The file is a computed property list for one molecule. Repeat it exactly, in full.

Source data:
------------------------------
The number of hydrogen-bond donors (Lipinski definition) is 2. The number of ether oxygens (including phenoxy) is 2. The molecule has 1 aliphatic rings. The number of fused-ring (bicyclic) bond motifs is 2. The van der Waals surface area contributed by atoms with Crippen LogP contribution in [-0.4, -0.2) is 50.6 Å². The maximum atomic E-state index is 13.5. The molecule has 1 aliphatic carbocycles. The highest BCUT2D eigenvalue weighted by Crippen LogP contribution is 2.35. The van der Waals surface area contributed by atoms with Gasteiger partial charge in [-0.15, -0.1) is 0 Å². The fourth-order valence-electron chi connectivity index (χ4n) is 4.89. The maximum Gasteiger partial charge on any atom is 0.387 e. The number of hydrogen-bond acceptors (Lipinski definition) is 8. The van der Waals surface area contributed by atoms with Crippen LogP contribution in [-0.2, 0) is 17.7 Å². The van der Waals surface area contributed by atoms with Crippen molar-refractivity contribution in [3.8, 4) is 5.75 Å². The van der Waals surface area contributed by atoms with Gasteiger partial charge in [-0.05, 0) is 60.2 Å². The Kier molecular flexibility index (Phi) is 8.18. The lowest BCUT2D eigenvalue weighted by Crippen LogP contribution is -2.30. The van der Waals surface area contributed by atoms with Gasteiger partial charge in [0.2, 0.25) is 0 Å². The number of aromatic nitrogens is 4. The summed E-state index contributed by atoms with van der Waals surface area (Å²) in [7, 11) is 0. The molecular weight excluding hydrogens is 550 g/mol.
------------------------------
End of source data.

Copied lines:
The number of hydrogen-bond donors (Lipinski definition) is 2. The number of ether oxygens (including phenoxy) is 2. The molecule has 1 aliphatic rings. The number of fused-ring (bicyclic) bond motifs is 2. The van der Waals surface area contributed by atoms with Crippen LogP contribution in [-0.4, -0.2) is 50.6 Å². The maximum atomic E-state index is 13.5. The molecule has 1 aliphatic carbocycles. The highest BCUT2D eigenvalue weighted by Crippen LogP contribution is 2.35. The van der Waals surface area contributed by atoms with Gasteiger partial charge in [-0.15, -0.1) is 0 Å². The fourth-order valence-electron chi connectivity index (χ4n) is 4.89. The maximum Gasteiger partial charge on any atom is 0.387 e. The number of hydrogen-bond acceptors (Lipinski definition) is 8. The van der Waals surface area contributed by atoms with Crippen LogP contribution in [-0.2, 0) is 17.7 Å². The van der Waals surface area contributed by atoms with Crippen molar-refractivity contribution in [3.8, 4) is 5.75 Å². The van der Waals surface area contributed by atoms with Gasteiger partial charge in [-0.05, 0) is 60.2 Å². The Kier molecular flexibility index (Phi) is 8.18. The lowest BCUT2D eigenvalue weighted by Crippen LogP contribution is -2.30. The van der Waals surface area contributed by atoms with Gasteiger partial charge in [0.2, 0.25) is 0 Å². The number of aromatic nitrogens is 4. The summed E-state index contributed by atoms with van der Waals surface area (Å²) in [7, 11) is 0. The molecular weight excluding hydrogens is 550 g/mol.